Jacki Job’s most recent oeuvre is inspired by the teachings of the praying mantis and resists centralising the Anthropocene in re-imagining perceptions of bodies in physical and social terms. The film, And Then… challenges our learnt sense of embodiment, matter, human experience, freedom and intimacy. Danced in her signature butoh-esque style, its relevance to “critical food studies” is oblique but profound. It thinks through strategies of building relationality and dissolving barriers by consuming what is different. The dance prompts aesthetic, philosophical and metaphysical provocations around – inter alia – what it means to “eat” or be “eaten”, what “needs” the human body has, how the human body is usually situated in (and can resist) a hierarchy in which matter and other species are instrumentalised and made passive. She is accompanied on piano by José Dias.

Jacki Job
  • University of Cape Town

Panel 1: Discursive space-clearing

Session Chair: Desiree Lewis

Eating for health: a journey towards becoming a plant-based cook

  • Mary Hames

Bene Appétit: Consuming Food and Remembering Jewish Identity in the Selected Works of Esther David

  • Anandha Lekshmi Nair

The venison appeal: Exploring the cultural politics of game meat in south africa

  • Shirley Brooks
  • Lindokuhle Khumalo
  • Melanie Sommerville
  • Tariro Kamuti

Panel 2: Food and identity-formation

Session Chair: Carla Tsampiras

Becoming B. Smith: A Brand and an Icon

  • Kimberly Nettles-Barcelon

Looting or redistribution? redefining narratives of food riots and global food politics

  • Rejoice M Chipuriro

“to consume, or be consumed”: an enquiry into the sexual/textual politics of food and women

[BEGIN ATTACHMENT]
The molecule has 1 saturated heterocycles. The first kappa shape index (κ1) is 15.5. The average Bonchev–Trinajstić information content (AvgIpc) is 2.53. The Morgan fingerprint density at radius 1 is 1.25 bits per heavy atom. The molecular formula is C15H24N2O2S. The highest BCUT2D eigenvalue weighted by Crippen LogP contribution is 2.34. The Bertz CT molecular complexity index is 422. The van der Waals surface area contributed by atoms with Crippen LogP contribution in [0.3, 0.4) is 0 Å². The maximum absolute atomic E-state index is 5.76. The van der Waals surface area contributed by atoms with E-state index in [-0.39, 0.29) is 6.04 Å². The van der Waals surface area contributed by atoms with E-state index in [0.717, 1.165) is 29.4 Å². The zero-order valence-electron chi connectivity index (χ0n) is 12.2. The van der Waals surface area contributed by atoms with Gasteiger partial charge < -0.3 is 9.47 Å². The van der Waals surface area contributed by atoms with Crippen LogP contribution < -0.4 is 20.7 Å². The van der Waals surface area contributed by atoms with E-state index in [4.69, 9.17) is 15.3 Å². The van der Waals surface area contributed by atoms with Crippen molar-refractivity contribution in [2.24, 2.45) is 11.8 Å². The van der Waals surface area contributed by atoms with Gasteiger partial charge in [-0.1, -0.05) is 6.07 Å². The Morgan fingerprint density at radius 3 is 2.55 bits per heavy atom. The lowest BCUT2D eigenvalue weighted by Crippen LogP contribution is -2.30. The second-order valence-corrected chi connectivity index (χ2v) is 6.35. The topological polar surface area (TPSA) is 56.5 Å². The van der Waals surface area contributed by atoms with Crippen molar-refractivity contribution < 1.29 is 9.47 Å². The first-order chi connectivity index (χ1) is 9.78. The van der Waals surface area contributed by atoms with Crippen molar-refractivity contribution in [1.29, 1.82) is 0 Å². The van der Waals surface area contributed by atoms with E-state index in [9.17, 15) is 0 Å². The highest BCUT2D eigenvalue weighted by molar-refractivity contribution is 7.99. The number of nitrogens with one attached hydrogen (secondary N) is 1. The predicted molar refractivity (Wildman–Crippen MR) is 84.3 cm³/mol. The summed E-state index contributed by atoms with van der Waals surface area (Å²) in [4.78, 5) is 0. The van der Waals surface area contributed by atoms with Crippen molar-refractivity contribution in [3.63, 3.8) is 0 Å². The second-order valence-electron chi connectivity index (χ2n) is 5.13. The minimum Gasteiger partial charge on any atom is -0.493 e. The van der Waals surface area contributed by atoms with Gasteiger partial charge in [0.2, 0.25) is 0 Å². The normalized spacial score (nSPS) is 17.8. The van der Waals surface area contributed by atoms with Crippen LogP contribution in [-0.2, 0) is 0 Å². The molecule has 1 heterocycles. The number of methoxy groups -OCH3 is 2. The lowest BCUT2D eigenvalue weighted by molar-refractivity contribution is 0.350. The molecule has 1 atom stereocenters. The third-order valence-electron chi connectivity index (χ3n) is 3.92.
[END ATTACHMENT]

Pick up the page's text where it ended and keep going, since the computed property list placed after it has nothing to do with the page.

• Sonakshi Srivastava

Panel 3: Food in/and social history

Session Chair: Vasu Reddy

From semi-feudalism to mercantilism: effects of eating fish on the changing demography and evolution of social classes in colonial bengal

  • Palash Nasker

I miss my mum’s cooking: Migration and Black British cultures

  • Michael McMillan

Panel 4: Humanising food justice politics

Session Chair: Donna Andrews

Cultivating food justice: a case of urban community gardens in the cape flats

  • Tinashe P Kanosvamhira

Breastfeeding as a form of foodwork: Considering work-family, race, gender and class

  • Feranaaz Farista
  • Ameeta Jaga

Perceptions of Women Street Food Vendors on the determinants of competitiveness of the street food enterprise in the rural towns of Vhembe District, Limpopo Province

  • Tjale Cloupas Mahopo
  • Cebisa Nesamvuni
  • Johan Van Niekerk
  • Edward Nesamvuni

Panel 5: Local worlds/Global foodways and foodscapes

Session Chair: Relebohile Moletsane

Disgust or contamination? Negotiating the presence of pig trotter in Madina Zongo

  • Rashida Adum-Atta

The Vegetable Patch, Ricoffy and No Name Milk: Eating in Athlone

  • Gabeba Baderoon

Rajasthan’s desert food culture and its link to sustainability

  • Rini Singhi

Panel 6: Food/Aesthetics/Politics

Session Chair: Julian May

The Unwritten: A poetic exploration of the recipe beyond and between
the lines

  • Pralini Naidoo

Meat in black and white

  • Shari Daya

Tainted Food: Fruit, Supermarkets, and Identity in Zoë Wicomb’s Playing in the Light

  • B. Jamieson Stanley